Whenever a person becomes ill, it is wise to get plenty of rest and drink lots of fluids to stay hydrated.  In addition, depending upon the diagnosis, additional treatments may be available or recommended.

  • COVID-19 – Doctors may prescribe certain antiviral medicines or suggest over-the-counter pain relievers.
  • RSV – Some doctors may recommend taking over-the-counter medicines like acetaminophen and ibuprofen to reduce pain and control fever. [14]
  • Flu – A physician may prescribe specific antiviral medicines to help shorten the period a person is sick and ease some of the symptoms. [15]
  • Common Cold – Antibiotics do not help. Healthcare providers may suggest certain over-the-counter medicines to help manage the symptoms.  Individuals should consult with their doctor or pharmacist to determine which treatment option is best. [16]

Can You Get Vaccinated?

COVID and flu vaccines change formulations each year in an attempt to be more successful in preventing illness. While vaccines do not guarantee a person will not get sick, studies have shown they can be helpful in preventing complications and reducing the severity of the symptoms.

  • COVID – Vaccines are available.
  • RSV – Vaccines are available for those over 60 years of age.
  • Flu – Vaccines are available.
  • Common Cold – No vaccines are available.

Getting ill every winter does not have to be inevitable.  With the proper precautions and vaccinations, individuals can reduce their chances of becoming infected with a virus.  In addition, when sick, people can help prevent the additional spread of the virus by staying home and away from others.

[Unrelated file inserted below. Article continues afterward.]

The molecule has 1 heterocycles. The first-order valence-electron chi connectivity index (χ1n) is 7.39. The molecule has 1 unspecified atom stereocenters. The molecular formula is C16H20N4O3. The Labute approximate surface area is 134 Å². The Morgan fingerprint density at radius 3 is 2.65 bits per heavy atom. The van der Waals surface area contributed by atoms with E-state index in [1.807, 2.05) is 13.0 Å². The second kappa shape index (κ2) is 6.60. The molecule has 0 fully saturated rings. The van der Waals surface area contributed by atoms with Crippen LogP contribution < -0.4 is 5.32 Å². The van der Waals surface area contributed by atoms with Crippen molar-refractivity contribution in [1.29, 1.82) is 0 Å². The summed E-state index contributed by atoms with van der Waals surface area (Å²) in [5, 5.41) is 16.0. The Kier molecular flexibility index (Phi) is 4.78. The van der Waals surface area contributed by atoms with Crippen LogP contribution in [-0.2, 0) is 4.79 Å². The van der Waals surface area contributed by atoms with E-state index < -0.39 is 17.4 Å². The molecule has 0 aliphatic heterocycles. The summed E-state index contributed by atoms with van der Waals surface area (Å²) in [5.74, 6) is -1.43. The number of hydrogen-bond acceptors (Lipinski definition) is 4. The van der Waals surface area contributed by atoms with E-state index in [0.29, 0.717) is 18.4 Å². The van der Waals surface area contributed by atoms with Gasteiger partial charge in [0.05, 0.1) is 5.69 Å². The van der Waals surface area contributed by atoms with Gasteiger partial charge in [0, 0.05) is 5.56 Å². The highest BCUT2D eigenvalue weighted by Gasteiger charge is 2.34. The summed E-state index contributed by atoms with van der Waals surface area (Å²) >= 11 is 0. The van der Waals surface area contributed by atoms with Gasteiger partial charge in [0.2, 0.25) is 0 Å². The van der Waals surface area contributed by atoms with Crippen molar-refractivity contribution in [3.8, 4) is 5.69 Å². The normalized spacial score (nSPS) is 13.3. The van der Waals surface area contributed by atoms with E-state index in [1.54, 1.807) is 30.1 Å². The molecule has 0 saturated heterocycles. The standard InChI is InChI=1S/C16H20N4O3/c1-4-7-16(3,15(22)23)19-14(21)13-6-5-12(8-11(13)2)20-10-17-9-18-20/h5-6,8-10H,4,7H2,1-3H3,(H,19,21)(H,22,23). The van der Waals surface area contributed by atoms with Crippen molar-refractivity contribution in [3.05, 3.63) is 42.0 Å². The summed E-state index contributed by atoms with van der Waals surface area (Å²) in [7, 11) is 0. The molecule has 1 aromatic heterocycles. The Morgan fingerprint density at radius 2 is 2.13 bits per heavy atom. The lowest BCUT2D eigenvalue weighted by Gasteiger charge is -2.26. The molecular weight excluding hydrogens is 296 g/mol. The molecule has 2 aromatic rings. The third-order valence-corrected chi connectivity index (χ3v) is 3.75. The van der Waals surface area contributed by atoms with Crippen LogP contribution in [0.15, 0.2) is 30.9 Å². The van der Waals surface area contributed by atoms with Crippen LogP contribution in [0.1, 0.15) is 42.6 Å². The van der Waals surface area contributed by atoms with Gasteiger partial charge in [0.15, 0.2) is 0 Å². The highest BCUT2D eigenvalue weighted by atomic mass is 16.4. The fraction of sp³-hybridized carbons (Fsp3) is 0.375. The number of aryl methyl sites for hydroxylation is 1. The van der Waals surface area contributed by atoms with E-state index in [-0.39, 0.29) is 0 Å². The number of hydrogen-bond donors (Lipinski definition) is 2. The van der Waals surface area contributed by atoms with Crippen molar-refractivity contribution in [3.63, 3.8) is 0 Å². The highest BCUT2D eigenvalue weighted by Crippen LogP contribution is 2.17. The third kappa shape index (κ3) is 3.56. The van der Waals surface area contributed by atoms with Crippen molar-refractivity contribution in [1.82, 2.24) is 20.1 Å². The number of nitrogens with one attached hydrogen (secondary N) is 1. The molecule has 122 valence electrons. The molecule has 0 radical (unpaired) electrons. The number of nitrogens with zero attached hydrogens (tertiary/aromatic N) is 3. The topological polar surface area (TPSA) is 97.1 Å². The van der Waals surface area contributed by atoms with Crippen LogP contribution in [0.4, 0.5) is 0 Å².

COVID-19 vs. the Flu vs. RSV vs. Common Cold.png


Burch, K. (2023, June 25). Retrieved from VeryWellHealth.com: https://www.verywellhealth.com/how-long-does-the-flu-last-5212347#citation-1

Centers for Disease Control and Prevention. (2021, November 18). Flu Symptoms & Diagnosis. Retrieved from cdc.gov: https://www.cdc.gov/flu/symptoms/index.html

Centers for Disease Control and Prevention. (2022, December 15). What You Should Know About Flu Antiviral Drugs. Retrieved from CDC.gov: https://www.cdc.gov/flu/treatment/whatyoushould.htm

Centers for Disease Control and Prevention. (2023, June 27). Common Cold. Retrieved from CDC.gov: https://www.cdc.gov/antibiotic-use/colds.html

Centers for Disease Control and Prevention. (2023, September 6). Respiratory Synctyial Virus Infection. Retrieved from CDC.gov: https://www.cdc.gov/rsv/about/symptoms.html

Collins, S., & Starkman, E. (2022, December 30). Coronavirus Incubation Period. Retrieved from WebMD: https://www.webmd.com/covid/coronavirus-incubation-period

Comizio, C. (2023, July 11). The Similiarities and Differences Between COVID, RSV, and the Flu. Retrieved from health.usnews.com: https://health.usnews.com/health-care/patient-advice/articles/the-difference-between-covid-rsv-and-flu-symptoms

Gillespie, C. (2023, August 6). How Long Does COVID-19 Last? Retrieved from Health.com: https://www.health.com/condition/infectious-diseases/coronavirus/how-long-does-coronavirus-last

RSV & Me. (n.d.). RSV & Me. Retrieved from RSV & Me: https://www.rsvandme.com/?cc=ps_PCSIFIDGOF1479733&mcm=330002&gclid=ffe63ed5a6d5172367f95b5400658a1e&gclsrc=3p.ds&msclkid=ffe63ed5a6d5172367f95b5400658a1e


 [1] (Collins & Starkman, 2022)

[2] (Comizio, 2023)

[3] (Comizio, 2023)

[4] (Centers for Disease Control and Prevention, 2023)

[5] (Gillespie, 2023)

[6] (RSV & Me, n.d.)

[7] (Burch, 2023)

[8] (Centers for Disease Control and Prevention, 2023)

[9] (Comizio, 2023)

[10] (Comizio, 2023)

[11] (RSV & Me, n.d.)

[12] (Centers for Disease Control and Prevention, 2021)

[13] (Centers for Disease Control and Prevention, 2023)

[14] (Centers for Disease Control and Prevention, 2023)

[15] (Centers for Disease Control and Prevention, 2022)

[16] (Centers for Disease Control and Prevention, 2023)